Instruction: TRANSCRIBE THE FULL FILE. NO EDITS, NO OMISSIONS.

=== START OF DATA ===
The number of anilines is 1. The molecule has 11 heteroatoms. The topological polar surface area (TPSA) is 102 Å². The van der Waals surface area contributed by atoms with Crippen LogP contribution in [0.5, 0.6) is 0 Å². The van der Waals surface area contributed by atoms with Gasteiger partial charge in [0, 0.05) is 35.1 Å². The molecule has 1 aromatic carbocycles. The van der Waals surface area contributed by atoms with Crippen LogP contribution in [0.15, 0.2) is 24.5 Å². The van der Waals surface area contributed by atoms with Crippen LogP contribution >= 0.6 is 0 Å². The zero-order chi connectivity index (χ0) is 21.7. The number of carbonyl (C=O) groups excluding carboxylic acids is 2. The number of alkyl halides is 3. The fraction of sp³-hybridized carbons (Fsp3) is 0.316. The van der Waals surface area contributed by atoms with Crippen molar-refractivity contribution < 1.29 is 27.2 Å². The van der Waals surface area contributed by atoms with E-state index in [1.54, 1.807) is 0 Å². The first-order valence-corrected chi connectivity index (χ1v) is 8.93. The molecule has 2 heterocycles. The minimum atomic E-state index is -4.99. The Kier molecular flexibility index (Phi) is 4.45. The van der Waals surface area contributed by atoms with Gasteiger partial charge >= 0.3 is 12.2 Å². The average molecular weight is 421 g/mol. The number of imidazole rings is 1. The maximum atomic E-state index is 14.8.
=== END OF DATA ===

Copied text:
The number of anilines is 1. The molecule has 11 heteroatoms. The topological polar surface area (TPSA) is 102 Å². The van der Waals surface area contributed by atoms with Crippen LogP contribution in [0.5, 0.6) is 0 Å². The van der Waals surface area contributed by atoms with Gasteiger partial charge in [0, 0.05) is 35.1 Å². The molecule has 1 aromatic carbocycles. The van der Waals surface area contributed by atoms with Crippen LogP contribution in [0.15, 0.2) is 24.5 Å². The van der Waals surface area contributed by atoms with Crippen LogP contribution >= 0.6 is 0 Å². The zero-order chi connectivity index (χ0) is 21.7. The number of carbonyl (C=O) groups excluding carboxylic acids is 2. The number of alkyl halides is 3. The fraction of sp³-hybridized carbons (Fsp3) is 0.316. The van der Waals surface area contributed by atoms with Crippen molar-refractivity contribution < 1.29 is 27.2 Å². The van der Waals surface area contributed by atoms with E-state index in [1.54, 1.807) is 0 Å². The first-order valence-corrected chi connectivity index (χ1v) is 8.93. The molecule has 2 heterocycles. The minimum atomic E-state index is -4.99. The Kier molecular flexibility index (Phi) is 4.45. The van der Waals surface area contributed by atoms with Gasteiger partial charge >= 0.3 is 12.2 Å². The average molecular weight is 421 g/mol. The number of imidazole rings is 1. The maximum atomic E-state index is 14.8.